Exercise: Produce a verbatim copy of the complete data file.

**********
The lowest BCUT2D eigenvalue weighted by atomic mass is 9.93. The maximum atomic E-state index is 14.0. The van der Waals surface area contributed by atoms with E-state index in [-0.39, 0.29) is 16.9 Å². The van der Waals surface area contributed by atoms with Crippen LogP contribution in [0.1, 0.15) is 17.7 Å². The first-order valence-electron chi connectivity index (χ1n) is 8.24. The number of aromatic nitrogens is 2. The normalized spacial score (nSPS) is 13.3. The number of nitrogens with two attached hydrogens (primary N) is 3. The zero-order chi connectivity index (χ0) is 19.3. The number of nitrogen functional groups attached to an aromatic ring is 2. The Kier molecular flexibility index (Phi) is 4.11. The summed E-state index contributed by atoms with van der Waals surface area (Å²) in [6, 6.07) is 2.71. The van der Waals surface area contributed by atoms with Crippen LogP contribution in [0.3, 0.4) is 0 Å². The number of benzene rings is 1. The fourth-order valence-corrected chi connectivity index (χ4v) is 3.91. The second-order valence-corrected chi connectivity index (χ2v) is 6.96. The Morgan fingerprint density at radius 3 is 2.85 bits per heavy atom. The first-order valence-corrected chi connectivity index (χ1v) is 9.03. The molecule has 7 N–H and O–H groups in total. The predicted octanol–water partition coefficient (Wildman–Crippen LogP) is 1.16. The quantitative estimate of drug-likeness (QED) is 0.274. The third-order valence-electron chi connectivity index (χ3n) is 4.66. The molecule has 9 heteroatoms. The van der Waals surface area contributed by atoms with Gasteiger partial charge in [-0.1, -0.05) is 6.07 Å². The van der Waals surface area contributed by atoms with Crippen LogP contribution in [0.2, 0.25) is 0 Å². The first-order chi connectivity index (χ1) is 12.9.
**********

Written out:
The lowest BCUT2D eigenvalue weighted by atomic mass is 9.93. The maximum atomic E-state index is 14.0. The van der Waals surface area contributed by atoms with E-state index in [-0.39, 0.29) is 16.9 Å². The van der Waals surface area contributed by atoms with Crippen LogP contribution in [0.1, 0.15) is 17.7 Å². The first-order valence-electron chi connectivity index (χ1n) is 8.24. The number of aromatic nitrogens is 2. The normalized spacial score (nSPS) is 13.3. The number of nitrogens with two attached hydrogens (primary N) is 3. The zero-order chi connectivity index (χ0) is 19.3. The number of nitrogen functional groups attached to an aromatic ring is 2. The Kier molecular flexibility index (Phi) is 4.11. The summed E-state index contributed by atoms with van der Waals surface area (Å²) in [6, 6.07) is 2.71. The van der Waals surface area contributed by atoms with Crippen LogP contribution in [0.3, 0.4) is 0 Å². The number of benzene rings is 1. The fourth-order valence-corrected chi connectivity index (χ4v) is 3.91. The second-order valence-corrected chi connectivity index (χ2v) is 6.96. The Morgan fingerprint density at radius 3 is 2.85 bits per heavy atom. The first-order valence-corrected chi connectivity index (χ1v) is 9.03. The molecule has 7 N–H and O–H groups in total. The predicted octanol–water partition coefficient (Wildman–Crippen LogP) is 1.16. The quantitative estimate of drug-likeness (QED) is 0.274. The third-order valence-electron chi connectivity index (χ3n) is 4.66. The molecule has 9 heteroatoms. The van der Waals surface area contributed by atoms with Gasteiger partial charge in [-0.1, -0.05) is 6.07 Å². The van der Waals surface area contributed by atoms with Crippen LogP contribution in [0.2, 0.25) is 0 Å². The first-order chi connectivity index (χ1) is 12.9.